Rape Victims Must Sign Away Rights to Get Remedy from Barrick
January 30th, 2013
Following years of denial, Barrick Gold is implementing a remedy program for victims of rape by employees of its Porgera Joint Venture (PJV) mine in Papua New Guinea (PNG).
In order to receive a remedy package, women must enter into an agreement in which “the claimant agrees that she will not pursue or participate in any legal action against PJV, PRFA [Porgera Remediation Framework Association Inc.] or Barrick in or outside of PNG. PRFA and Barrick will be able to rely on the agreement as a bar to any legal proceedings which may be brought by the claimant in breach of the agreement.”
Included in the remedy options offered to women are “access to phychosocial/trauma counseling” and “access to health care.” “We do not believe women should have to sign away rights to possible future legal action in order to access the types of remedy Barrick is offering these victims of rape and gang rape,” says Catherine Coumans of MiningWatch Canada, “this requirement is not best practice in cases of non-judicial remedy.”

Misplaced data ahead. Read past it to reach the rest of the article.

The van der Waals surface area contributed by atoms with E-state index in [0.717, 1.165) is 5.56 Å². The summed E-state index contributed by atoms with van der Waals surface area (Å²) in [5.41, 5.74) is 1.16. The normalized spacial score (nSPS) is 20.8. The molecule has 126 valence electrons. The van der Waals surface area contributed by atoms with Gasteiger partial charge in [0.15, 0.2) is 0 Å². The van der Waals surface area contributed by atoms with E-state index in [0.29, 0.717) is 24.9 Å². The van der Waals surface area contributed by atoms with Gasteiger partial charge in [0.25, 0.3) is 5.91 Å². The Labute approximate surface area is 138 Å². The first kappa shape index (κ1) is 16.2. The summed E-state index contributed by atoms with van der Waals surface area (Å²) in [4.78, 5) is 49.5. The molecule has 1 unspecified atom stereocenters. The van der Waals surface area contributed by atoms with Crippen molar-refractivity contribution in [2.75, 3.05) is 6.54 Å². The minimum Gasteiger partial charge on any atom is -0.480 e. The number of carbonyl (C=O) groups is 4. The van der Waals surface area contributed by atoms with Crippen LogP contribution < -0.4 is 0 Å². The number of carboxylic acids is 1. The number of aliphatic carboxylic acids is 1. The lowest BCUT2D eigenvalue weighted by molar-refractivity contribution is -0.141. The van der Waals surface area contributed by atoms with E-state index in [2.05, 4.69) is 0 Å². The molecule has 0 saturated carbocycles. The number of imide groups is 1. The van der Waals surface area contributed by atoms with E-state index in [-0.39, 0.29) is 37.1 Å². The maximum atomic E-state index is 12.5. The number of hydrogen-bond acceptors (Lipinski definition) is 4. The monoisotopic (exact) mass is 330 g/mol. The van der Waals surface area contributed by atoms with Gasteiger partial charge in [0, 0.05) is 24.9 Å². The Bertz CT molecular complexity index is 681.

"We are also concerned that Barrick is not offering remedy to those women who have been raped and gang raped by members of police Mobile Squads who are being housed, fed and supported by PJV on PJV property," says Tricia Feeney, Executive Director of Rights & Accountability in Development.
"Barrick appears to be rushing women through the claims process," says Rick Herz, Litigation Coordinator for EarthRights International, which has brought several transnational lawsuits in U.S. courts against extractive companies for similar abuses. "Women should not be coerced into giving up their legal rights and, at a minimum, Barrick should allow women to keep the remedial offers made to them open long enough for them to seek legal counsel and evaluate their options."
MiningWatch Canada, Rights & Accountability in Development and EarthRights International are currently engaged in mediated discussions with Barrick Gold as a result of a complaint filed with the Canadian National Contact Point for the OECD Guidelines. The information and related documents provided in this release were obtained outside of that process.
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For more information contact:
Legal Brief before the Standing Committee on the Foreign Affairs and International Development (FAAE) of the House of Commons by the International Human Rights Clinic at Harvard Law School and the Center for Human Rights and Global Justice at New York University School of Law. November 16, 2009.